Natural gas consumption
In the US, the weekly natural gas flows to the commercial and residential segments rose for the week ending September 22, 2015. In contrast, the weekly natural gas deliveries to electric power plants and industrial plants fell during the same period. Likewise, natural gas flows to electrical power plants rose on a YoY (year-over-year) basis.
The key drivers of natural gas consumption are electric power plants. Lower natural gas prices are leading to coal powered plants switching to natural gas powered plants. The retiring coal plants are also substituted by natural gas powered electric power plants. The low cost and clean fuel is leading to the renewed demand for natural gas. It could support natural gas prices.
In its September STEO (Short-Term Energy Outlook) report, the EIA (U.S. Energy Information Administration) stated that the natural gas consumption will average 76.52 Bcf (billion cubic feet) per day in 2015 and 76.6 Bcf per day in 2016. However, the natural gas consumption was at 73.5 Bcf per day in 2014. The consensus of slowing natural gas consumption could negatively influence natural gas prices in the oversupplied market.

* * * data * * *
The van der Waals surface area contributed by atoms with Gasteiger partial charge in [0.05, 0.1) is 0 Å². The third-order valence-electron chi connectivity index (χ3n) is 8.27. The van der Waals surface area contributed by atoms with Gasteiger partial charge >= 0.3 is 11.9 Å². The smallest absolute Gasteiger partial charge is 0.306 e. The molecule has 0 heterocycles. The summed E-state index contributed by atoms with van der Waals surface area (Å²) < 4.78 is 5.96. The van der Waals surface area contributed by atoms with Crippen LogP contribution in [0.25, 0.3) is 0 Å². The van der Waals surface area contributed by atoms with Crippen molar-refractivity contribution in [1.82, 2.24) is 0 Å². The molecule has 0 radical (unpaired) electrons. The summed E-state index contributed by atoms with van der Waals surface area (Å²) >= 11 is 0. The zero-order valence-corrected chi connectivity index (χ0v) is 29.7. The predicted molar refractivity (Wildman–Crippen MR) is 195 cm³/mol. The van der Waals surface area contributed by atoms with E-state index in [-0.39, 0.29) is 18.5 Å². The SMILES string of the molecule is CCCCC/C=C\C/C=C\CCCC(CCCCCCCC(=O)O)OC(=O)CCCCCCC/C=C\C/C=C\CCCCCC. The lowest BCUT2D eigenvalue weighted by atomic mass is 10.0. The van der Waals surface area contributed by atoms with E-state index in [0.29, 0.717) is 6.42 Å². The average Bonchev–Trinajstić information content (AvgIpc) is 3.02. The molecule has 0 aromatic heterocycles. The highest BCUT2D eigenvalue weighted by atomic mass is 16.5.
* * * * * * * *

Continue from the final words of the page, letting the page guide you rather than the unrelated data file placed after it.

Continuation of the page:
The volatility in the natural gas market impacts upstream players like Antero Resources (AR), QEP Resources (QEP), and Chesapeake Energy (CHK). Combined, they account for 2.51% of the SPDR Oil and Gas ETF (XOP). These companies’ natural gas production mix is more than 50% of their total production.
ETFs like XOP and the Energy Select Sector SPDR ETF (XLE) are also impacted by the volatility in natural gas prices.